And Subban jerseys are everywhere, even my closet. When I wear it outside, my neighbor on our mixed-income street shakes his head and laughs before asking whether the Preds—and perhaps our city—are doing good, bad, or somewhere in between.
My answers have varied. After a rocky season in which new players adjusted to each other and Subban battled one of the worst injuries of his career, the Preds snuck into the playoffs as the eighth and last team in the Western Conference.
Since then, they’ve suffered more injuries to critical players. They’ve also become nearly unbeatable. In dispatching the favored Chicago Blackhawks, St. Louis Blues, and Anaheim Ducks, the Preds dropped only one home game thanks to raucous crowds and impenetrable defense. Now, in the midst of the Stanley Cup Finals against the Pittsburgh Penguins, the prospects of a Preds title seem brighter than ever.
So does the spotlight on Subban and his changing city. A day before the Stanley Cup finals, weeks after analyst Mike Milbury called Subban a “clown” for dancing during pre-game warmups, ESPN aired a special profile on the All-Star defenseman. It opens in the Music City.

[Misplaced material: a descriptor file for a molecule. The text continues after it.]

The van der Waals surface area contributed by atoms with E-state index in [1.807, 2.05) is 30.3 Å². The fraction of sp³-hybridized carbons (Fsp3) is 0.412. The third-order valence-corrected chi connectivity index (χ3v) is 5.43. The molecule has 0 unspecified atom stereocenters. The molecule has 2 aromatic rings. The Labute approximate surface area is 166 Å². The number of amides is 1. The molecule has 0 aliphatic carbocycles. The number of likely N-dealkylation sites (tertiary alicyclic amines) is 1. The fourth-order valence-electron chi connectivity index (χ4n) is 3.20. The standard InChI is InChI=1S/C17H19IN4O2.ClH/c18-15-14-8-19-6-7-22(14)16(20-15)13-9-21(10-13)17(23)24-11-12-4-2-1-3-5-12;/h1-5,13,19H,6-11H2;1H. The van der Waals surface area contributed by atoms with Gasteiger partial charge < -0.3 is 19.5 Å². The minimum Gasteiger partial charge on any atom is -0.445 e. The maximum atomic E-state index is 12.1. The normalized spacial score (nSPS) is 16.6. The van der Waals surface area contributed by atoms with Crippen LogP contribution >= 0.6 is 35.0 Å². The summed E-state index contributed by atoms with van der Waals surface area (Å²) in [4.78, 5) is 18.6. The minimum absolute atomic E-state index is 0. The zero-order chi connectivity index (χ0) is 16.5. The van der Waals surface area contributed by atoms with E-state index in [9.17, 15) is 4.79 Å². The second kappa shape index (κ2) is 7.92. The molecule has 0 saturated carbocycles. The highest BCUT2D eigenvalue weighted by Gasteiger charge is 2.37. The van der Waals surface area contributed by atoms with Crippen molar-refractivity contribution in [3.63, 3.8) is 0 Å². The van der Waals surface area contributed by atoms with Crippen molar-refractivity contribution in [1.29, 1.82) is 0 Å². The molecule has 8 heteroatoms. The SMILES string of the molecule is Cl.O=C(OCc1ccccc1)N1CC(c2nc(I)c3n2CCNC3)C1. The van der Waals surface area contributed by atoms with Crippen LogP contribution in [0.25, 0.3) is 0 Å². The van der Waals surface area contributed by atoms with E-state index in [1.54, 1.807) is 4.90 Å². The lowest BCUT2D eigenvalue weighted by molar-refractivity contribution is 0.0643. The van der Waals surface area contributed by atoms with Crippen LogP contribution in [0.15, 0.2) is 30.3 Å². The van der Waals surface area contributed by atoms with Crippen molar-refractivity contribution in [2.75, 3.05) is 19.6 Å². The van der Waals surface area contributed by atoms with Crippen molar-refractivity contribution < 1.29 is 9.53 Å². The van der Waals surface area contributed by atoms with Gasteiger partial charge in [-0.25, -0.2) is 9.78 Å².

On stage at Tootsie’s, one of the most iconic honky-tonks on the famous Broadway strip, Subban stands wearing dark black shades under a dark black derby hat. Gripping a microphone close to his face, he sings:
I hear the train a comin’
It’s rolling round the bend
And I ain’t seen the sunshine since I don’t know when
I’m stuck in Folsom prison, and time keeps draggin’ on
But that train keeps a rollin’ on down to San Antone...
Coming to the end of Johnny Cash’s “Folsom Prison Blues,” Subban removes his glasses and tosses his black hat. It glides above the White crowd below. “Whew, Nashville,” Subban shouts. “Nashville!”
Bill Hance, “James Brown May Meet Protest at Grand Ole Opry,” The Courier-News, March 8, 1979.
Colin Escott, The Grand Ole Opry: The Making of an American Icon (New York: Center Street, 2006), 209.
Peter James Hudson, “Honkey Night in Canada,” Transition 96 (2006): 68-85.